If you have been tweeting let us know your thoughts below using the comments box – we look forward to hearing from you.

Your Valentine’s Day recipes

With Valentine’s Day looming what are your favourite recipes guaranteed to make your loved ones smile? My husband loves the first meal I ever cooked for him – pasta carbonara with a broccoli & green bean twist, I guess there’s no accounting for taste eh?

Some other suggestions for you…
http://www.guardian.co.uk/lifeandstyle/2011/feb/09/valentines-day-gift-recipes

Post your suggestions using the ‘comments box’ below.

Without geography, the world would be a mystery to us

“Geography is the subject that contributes more than any other to young people’s knowledge of the world, writes David Lambert.

The Duke of York might have boasted to an audience of businessmen in Kyrgyzstan that the UK has “the best geography teachers in the world” – but Ofsted isn’t so sure.

In the end, geography isn’t just about reciting a list of capital cities – although that can be an impressive party trick. It is the subject that contributes more than any other to young people’s knowledge of the world, their understanding of the relationships between people and places, and their ability and propensity to think critically and creatively about the ways in which we affect the planet we live on.”

To read The Telegraph article in full, click here

Our View

Geography lessons are not always taught by specialists and this appears to be a key issue, my geography lessons at school were brought to life by an experienced, knowledgeable teacher who had travelled the world. Not all students are so fortunate, so the ‘geography experience’ for the student can be variable.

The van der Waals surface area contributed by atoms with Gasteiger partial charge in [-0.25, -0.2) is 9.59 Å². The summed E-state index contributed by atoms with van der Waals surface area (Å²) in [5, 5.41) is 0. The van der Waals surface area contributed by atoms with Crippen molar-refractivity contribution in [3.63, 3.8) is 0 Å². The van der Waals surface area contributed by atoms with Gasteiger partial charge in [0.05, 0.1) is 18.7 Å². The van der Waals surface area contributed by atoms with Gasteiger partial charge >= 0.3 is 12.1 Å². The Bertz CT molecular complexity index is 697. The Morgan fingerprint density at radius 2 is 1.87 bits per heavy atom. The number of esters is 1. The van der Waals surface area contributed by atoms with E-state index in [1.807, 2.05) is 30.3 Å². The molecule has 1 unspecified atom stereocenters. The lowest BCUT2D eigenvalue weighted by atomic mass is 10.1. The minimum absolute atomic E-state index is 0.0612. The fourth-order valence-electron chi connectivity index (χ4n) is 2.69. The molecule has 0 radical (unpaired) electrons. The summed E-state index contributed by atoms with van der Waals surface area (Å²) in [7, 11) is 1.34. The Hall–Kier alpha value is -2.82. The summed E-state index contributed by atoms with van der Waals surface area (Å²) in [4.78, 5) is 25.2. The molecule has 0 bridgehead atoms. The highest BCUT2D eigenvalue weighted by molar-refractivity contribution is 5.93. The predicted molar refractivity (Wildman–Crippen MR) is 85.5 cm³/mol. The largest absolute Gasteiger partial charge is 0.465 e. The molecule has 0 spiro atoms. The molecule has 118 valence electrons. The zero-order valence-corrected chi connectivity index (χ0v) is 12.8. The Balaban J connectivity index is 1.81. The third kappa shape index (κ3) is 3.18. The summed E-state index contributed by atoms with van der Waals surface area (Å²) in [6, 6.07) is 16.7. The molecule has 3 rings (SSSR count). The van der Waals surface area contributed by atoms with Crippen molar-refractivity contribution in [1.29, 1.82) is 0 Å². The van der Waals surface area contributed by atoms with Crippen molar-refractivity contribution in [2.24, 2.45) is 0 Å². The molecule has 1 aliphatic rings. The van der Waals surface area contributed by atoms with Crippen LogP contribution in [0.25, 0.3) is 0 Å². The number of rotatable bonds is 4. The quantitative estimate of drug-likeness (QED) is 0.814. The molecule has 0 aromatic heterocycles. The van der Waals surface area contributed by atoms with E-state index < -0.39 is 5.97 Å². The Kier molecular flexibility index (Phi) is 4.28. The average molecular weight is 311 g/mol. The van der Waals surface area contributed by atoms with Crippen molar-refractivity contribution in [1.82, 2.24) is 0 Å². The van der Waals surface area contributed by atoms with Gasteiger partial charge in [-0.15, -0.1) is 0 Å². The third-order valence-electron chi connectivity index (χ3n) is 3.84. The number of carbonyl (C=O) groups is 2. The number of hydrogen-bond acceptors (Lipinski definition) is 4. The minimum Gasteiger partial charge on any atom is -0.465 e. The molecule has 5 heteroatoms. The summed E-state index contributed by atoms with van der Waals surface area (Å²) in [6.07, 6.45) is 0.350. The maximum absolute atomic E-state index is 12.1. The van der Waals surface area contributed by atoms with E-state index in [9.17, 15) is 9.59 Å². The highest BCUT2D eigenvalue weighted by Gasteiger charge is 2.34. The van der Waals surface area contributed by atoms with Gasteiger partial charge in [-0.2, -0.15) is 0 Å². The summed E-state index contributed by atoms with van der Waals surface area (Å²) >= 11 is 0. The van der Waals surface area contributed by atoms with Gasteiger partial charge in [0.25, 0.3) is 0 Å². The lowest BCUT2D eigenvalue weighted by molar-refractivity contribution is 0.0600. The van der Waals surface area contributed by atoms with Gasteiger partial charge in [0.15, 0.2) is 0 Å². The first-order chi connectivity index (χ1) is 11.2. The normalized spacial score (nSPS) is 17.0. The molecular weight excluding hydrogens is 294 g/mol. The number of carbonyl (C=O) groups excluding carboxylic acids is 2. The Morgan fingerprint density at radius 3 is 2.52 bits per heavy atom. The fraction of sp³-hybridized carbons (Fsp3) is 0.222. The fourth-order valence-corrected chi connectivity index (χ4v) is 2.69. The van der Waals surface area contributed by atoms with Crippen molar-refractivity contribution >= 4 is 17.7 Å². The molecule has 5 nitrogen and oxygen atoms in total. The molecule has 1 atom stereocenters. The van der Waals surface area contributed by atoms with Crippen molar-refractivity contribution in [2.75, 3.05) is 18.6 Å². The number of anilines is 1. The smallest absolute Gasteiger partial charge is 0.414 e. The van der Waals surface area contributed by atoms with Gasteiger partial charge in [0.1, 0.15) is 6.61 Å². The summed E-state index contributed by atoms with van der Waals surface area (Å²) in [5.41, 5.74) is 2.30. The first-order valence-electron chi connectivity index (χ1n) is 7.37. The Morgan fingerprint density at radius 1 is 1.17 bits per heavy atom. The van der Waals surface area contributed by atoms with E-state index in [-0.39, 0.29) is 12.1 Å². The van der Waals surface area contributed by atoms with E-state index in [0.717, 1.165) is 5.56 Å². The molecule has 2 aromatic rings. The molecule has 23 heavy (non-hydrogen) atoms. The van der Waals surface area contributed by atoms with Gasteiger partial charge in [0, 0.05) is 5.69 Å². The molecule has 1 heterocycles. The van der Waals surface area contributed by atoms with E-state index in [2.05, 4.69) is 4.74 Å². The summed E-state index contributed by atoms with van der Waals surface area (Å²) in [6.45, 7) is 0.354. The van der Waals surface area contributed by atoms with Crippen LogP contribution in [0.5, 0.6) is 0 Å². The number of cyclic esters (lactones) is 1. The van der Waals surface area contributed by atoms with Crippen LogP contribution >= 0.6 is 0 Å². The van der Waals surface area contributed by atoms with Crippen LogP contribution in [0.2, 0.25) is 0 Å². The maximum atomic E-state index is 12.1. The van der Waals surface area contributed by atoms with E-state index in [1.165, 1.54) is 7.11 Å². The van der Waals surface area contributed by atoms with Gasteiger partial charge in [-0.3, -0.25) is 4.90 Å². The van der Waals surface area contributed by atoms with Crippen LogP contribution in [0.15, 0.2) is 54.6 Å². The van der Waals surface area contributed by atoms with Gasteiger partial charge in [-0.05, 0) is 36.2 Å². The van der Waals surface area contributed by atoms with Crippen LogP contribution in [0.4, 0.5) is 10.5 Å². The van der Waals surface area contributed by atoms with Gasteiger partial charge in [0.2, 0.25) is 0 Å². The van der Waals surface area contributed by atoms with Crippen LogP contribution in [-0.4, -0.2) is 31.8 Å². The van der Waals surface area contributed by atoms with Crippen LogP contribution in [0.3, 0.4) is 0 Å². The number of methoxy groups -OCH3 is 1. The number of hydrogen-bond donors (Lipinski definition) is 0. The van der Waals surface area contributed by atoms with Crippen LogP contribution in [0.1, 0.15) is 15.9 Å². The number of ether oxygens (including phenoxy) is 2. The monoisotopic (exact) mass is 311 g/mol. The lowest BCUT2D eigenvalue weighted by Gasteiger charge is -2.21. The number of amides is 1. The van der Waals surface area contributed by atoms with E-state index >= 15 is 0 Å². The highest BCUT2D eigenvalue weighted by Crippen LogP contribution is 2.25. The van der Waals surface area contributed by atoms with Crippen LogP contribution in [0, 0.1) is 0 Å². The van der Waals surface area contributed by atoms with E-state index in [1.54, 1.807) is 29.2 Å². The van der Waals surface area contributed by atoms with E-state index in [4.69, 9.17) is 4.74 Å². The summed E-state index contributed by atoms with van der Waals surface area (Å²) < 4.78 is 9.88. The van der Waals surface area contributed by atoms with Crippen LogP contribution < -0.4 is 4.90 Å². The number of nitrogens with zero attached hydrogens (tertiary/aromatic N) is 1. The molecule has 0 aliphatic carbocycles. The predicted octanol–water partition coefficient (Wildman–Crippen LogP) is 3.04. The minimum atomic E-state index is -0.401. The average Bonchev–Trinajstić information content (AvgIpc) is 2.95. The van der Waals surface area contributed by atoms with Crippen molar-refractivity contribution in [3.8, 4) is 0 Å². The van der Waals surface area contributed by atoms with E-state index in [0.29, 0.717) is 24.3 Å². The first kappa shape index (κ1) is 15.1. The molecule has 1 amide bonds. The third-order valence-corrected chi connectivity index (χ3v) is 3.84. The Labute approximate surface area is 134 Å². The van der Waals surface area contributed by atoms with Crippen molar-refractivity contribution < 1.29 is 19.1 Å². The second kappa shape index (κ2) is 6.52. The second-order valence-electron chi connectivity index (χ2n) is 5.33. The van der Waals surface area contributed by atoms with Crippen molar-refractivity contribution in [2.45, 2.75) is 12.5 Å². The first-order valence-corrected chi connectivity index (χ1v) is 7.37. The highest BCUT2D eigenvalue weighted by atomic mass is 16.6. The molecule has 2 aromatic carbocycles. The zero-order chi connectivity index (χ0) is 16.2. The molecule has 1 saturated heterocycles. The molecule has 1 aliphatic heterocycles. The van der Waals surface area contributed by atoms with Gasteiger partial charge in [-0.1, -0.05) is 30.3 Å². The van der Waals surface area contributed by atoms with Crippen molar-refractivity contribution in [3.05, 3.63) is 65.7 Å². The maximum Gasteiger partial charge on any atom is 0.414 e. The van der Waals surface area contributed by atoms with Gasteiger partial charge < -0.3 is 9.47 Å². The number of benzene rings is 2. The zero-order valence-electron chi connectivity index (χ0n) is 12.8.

One way to overcome the issue of non-specialist teaching staff is by introducing a project-based curriculum based on PLTS competencies. The introduction of courses such as the RSA Opening Minds curriculum integrates subjects such as geography and history into mini-projects. It is believed that “a competence based approach enables students not just to acquire subject knowledge but to understand, use and apply it within the context of their wider learning and life. It also offers students a more holistic and coherent way of learning which allows them to make connections and apply knowledge across different subject areas.

Click here to find out more about RSA Opening Minds

What are your experiences? Has your school introduced an ‘Integrated Learning’ curriculum – what has been the impact on students’ learning?

Decision to allow iPads in the Lords puts peers ahead of judges

“The House of Lords’ decision to allow iPads and similar devices in the chamber is an acknowledgement that even our oldest institutions cannot ignore mobile internet technologies.